Pelican Passage

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Published on: Jan. 2, 2002

Last revision: Nov. 10, 2010

The first time I heard someone point to the sky and exclaim, "Hey, here comes a flock of pelicans," I thought he was pulling my leg. Pelicans in Missouri? We were at a picnic, and I figured he was trying to get me to gape at the sky just long enough so he could swipe the last cookie from my plate and devour it while I wasn't looking.

Soon after, we were standing at the edge of a pasture watching about 20 white pelicans circle before landing with a great splash and surfing of feet on a small lake in southwest Missouri. Watching them bank and tilt against a blazing blue sky-which they did for quite a while-left me dizzy. My friend could have stolen my last cookie, and I would never have noticed.

They really were white pelicans and they had landed-like they do every spring-on a Missouri waterway to rest and eat before flying farther north to breed. American white pelicans leave their winter homes in the southern U.S. coastal states and fly north, passing through Missouri in March, April, May and sometimes June. While in Missouri, white pelicans eat, rest and hang out on our rivers, lakes and ponds.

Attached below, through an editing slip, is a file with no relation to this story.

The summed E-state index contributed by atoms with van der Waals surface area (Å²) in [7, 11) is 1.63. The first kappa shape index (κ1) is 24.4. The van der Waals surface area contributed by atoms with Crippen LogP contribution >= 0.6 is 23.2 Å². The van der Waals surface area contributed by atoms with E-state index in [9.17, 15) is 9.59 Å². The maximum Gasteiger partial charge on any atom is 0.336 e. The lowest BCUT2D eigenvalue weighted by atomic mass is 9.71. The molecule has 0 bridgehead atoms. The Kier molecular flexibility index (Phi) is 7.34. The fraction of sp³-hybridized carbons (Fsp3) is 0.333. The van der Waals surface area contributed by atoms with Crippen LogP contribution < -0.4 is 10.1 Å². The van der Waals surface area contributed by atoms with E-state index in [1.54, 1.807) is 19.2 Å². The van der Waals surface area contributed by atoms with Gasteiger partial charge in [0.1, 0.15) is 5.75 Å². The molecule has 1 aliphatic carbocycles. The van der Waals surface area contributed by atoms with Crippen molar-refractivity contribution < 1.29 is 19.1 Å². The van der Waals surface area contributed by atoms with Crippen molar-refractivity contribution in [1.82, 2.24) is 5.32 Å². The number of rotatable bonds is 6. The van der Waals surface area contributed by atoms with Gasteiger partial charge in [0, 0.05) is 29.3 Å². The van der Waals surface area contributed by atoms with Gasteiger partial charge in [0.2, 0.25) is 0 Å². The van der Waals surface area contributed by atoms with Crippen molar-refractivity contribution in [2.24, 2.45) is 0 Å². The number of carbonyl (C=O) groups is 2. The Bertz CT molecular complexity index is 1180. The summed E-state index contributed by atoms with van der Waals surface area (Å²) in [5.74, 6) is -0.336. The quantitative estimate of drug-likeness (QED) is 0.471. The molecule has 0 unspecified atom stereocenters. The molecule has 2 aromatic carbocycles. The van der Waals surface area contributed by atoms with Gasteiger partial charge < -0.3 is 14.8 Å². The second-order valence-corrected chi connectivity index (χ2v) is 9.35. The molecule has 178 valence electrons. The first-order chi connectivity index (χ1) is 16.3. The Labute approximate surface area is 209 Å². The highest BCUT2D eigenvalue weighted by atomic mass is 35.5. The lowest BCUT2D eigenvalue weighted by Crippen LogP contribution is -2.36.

Pelicans fly in solemn groups with their heads held back on their shoulders and bills tucked tight. They have a wingspan of 8 to 9 1/2 feet, and they beat their wings just one or two long, slow strokes per second. Weighing 10 to 17 pounds, they need considerable strength to stay aloft.

On top of all this impressive size, white pelicans can appear almost blinding white. The white is offset by flashy black wing tips and bright orangish-yellow feet, eyes and bill.

The other member of the pelican family found in North America-the endangered brown pelican-is much smaller and lives exclusively near coastal areas. Brown pelicans are known for making wild nose dives into the surf after fish. White pelicans don't make the same athletic dives after food, but they do something just as remarkable: they herd fish. Working in synchronized lines of five or six or more, they make a big production of flapping and splashing to move the fish along. Once corralled into shallow water or encircled by two or more lines of pelicans, the fish are easy prey.

A wonderful bird is the pelican/His bill can hold more than his belican, begins Dixon Lanier Merritt's

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